Monday, September 03, 2007
First of all, I can't say that I agree with the ire that this movie is apparently meeting among some of the online horror community. Obviously, people don't like their cherished icons messed with, and I can sympathize with this to a certain degree - from the sounds of things, J.J. Abrams's version of Star Trek is going to be D.O.A. as far as I'm concerned. But in a lot of ways, I think Rob Zombie is attempting to do exactly the right thing as far as Michael Myers is concerned. Attempting, mind you.
The major difference between John Carpenter's original film and this one is the focus. Carpenter's primary interest was in the character of Laurie Strode, a normal small-town girl who faces off with the physical embodiment of the Boogeyman one night. In this movie and all the rest, Michael Myers isn't a person, he's an unstoppable killing machine, the archetype of the slasher before Jason Voorhees or Freddy Krueger. Yes, Michael came after Black Christmas and Leatherface, but Carpenter perfected the icon - faceless, unemotional, relentless, all to the point of being essentially supernatural in his unstoppability.
Rob Zombie, meanwhile, is more interested in treating Michael Myers as a character, a real person, and to a certain extent in deconstructing the mythos of the unstoppable slasher. Somebody - I think it was Stephen King in Danse Macabre - wrote that as scary as Halloween's murders are, the scariest thing for him in the movie was the moment at the end where Laurie manages to peel off Michael's William Shatner mask for a second to reveal the slack, vacant, psychotic farmboy face underneath, before he pulls it back on again. Zombie's movie is an attempt to spread out that one moment into the entire first act of his movie, which is why we spend the first act getting to know a young pudgy kid with dirty blonde hair who wears a KISS t-shirt and gets bullied and lives in squalor. The first third of this movie is Rob Zombie at his best, bringing us close to this kid and the world he lives in and daring us to sympathize with him once he starts killing people.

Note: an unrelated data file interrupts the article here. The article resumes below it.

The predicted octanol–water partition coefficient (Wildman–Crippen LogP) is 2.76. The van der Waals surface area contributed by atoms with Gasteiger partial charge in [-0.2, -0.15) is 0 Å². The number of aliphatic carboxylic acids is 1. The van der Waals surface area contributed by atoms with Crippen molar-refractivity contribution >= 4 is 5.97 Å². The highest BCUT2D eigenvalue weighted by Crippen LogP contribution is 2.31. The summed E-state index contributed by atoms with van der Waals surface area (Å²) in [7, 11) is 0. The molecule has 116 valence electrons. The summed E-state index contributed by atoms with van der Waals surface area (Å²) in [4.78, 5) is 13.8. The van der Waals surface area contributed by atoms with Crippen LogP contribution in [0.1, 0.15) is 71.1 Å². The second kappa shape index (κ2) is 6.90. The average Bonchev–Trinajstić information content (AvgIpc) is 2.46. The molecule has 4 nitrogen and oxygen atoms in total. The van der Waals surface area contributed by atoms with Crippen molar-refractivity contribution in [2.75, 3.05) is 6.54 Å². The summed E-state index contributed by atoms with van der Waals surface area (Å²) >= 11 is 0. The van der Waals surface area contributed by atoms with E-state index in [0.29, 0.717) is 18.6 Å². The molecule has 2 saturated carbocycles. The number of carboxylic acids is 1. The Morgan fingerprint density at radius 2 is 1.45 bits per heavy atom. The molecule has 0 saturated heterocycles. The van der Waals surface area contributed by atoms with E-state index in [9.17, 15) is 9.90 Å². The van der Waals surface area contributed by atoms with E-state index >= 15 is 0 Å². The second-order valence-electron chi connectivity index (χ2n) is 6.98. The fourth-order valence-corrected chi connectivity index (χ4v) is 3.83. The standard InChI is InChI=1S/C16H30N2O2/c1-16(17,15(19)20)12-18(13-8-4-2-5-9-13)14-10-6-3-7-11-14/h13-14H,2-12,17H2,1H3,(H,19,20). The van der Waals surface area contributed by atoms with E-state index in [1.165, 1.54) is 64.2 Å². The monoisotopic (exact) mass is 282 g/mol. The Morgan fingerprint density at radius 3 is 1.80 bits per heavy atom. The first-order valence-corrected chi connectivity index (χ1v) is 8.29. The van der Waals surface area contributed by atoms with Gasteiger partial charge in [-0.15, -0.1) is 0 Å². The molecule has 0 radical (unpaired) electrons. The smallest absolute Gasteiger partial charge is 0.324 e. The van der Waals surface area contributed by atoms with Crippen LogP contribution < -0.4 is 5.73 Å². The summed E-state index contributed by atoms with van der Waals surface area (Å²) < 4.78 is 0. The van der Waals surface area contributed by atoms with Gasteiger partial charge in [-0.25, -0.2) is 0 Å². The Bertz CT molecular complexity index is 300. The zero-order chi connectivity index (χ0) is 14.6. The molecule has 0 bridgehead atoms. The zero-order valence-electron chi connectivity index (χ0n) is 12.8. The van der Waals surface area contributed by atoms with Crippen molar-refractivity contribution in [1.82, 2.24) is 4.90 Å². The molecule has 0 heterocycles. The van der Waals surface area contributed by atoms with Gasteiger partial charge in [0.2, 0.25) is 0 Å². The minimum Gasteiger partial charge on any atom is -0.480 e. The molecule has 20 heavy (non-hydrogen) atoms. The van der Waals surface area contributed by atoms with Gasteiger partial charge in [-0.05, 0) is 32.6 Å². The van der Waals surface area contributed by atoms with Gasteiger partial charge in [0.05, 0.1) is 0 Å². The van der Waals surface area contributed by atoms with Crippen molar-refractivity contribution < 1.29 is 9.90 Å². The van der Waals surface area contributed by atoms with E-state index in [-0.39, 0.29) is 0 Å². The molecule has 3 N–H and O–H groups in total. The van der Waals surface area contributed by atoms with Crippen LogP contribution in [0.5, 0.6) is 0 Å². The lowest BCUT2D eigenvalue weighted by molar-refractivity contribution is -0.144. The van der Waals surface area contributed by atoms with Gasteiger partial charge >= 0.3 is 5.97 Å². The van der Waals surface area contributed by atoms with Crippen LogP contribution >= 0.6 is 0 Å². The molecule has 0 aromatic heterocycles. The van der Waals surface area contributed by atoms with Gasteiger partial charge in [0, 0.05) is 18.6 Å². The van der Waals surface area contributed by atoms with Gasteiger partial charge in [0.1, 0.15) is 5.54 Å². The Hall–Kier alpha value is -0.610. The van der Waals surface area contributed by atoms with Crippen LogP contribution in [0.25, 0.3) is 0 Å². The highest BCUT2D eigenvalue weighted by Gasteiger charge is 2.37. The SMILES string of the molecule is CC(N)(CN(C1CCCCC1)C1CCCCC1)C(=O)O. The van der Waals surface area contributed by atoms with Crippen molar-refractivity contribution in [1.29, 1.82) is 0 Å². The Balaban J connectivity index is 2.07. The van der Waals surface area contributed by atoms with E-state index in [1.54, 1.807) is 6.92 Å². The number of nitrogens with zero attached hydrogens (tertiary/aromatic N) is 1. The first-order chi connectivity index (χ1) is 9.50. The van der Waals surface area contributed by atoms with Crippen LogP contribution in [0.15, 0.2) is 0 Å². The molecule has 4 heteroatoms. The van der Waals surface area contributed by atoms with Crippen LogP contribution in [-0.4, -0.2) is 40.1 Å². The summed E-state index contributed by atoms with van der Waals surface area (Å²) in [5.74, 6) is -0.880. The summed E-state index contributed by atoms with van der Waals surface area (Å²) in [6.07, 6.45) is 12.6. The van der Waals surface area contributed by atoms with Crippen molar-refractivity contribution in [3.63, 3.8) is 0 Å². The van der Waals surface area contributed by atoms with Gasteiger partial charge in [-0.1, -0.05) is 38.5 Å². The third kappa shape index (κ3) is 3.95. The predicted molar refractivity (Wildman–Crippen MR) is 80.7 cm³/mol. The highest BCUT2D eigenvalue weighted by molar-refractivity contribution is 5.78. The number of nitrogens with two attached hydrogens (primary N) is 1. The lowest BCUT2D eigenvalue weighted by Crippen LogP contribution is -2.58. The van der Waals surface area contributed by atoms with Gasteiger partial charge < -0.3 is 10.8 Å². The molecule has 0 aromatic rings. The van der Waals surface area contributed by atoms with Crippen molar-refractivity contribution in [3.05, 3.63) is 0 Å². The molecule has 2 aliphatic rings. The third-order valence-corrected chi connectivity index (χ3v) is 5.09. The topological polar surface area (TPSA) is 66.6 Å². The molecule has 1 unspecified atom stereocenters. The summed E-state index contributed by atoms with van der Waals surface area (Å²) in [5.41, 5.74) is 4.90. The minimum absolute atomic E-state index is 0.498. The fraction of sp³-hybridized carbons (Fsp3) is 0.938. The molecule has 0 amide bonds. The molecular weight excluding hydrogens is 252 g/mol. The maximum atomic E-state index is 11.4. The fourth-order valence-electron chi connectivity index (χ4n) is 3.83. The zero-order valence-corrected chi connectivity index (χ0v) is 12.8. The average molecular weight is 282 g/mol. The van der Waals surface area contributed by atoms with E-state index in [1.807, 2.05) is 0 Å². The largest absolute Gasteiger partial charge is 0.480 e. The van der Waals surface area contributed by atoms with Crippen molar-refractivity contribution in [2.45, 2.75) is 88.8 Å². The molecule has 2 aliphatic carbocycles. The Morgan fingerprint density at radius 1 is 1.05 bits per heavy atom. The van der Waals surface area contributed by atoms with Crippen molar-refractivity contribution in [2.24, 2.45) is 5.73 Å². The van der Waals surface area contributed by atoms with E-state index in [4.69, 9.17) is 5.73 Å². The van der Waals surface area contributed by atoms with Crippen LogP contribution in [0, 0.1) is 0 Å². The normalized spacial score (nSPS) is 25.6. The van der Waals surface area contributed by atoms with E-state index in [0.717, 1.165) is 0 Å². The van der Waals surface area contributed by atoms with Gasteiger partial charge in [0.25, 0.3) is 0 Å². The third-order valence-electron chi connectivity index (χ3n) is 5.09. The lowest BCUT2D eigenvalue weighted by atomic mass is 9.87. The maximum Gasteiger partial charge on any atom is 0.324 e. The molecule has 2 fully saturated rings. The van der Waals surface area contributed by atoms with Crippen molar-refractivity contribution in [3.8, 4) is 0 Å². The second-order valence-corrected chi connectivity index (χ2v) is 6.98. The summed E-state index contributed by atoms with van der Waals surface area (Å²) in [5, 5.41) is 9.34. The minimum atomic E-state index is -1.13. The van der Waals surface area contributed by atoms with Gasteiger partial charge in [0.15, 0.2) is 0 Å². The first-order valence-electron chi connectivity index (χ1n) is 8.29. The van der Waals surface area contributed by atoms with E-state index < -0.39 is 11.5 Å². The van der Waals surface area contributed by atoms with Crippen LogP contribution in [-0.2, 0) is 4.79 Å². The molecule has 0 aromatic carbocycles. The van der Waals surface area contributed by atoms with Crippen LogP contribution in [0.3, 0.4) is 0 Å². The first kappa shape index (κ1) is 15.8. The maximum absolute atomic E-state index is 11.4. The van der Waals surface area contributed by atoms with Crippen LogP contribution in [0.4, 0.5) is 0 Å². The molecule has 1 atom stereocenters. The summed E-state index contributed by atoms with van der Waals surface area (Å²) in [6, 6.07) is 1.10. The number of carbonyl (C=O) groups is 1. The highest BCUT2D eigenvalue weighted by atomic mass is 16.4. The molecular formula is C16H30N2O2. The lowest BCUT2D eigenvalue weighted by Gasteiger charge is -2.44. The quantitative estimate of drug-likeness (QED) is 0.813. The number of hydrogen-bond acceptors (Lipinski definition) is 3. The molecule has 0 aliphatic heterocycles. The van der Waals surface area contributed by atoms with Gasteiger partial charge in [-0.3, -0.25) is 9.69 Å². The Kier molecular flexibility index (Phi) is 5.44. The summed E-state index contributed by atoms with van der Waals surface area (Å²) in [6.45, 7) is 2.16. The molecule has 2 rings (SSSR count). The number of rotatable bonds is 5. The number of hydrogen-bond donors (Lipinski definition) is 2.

The major flaw of the movie is that Zombie's interest in Michael's psychology all but disappears after the first act, from which point the movie becomes a condensed rehash of the original 1978 movie, almost point-for-point. I wish Zombie had stuck with what he was doing, but instead Michael reverts into form as a big, bad boogeyman. And since the film has less time to work with, we barely spend enough time with Laurie Strode to really get to know her, so that the final act of the movie becomes a battle between two characters we only halfway care about.
So on that level, the movie's something of a disappointment. Fortunately I still enjoyed it, because even if it's not rich in characterization, Zombie still delivers in a lot of ways. I love the textures of his movies; they tend to take place in a hyper-real universe of supreme white trashiness. Zombie is basically the cinematic heir to John Waters in this department, but with a more enveloping sense of place and detail and mood. I don't know any other director who can do as good of a job directing a scene of a lower-middle-class family arguing over a breakfast table about how much they all hate each other. The new version of Dr. Loomis, played by Malcolm McDowell, is also wonderfully sleazy, a hipster exploitationist more interested in celebrity than in saving the world from a serial killer.
On the whole a mixed bag but thumbs up. I'm curious now to revisit the scripts that have apparently been floating around or the older cuts to see how the Weinsteins altered this movie after they greenlit it (apparently producers not really understanding what they're doing at the greenlight stage is the cause of 95% of the problems in the editing room, as I'm currently learning).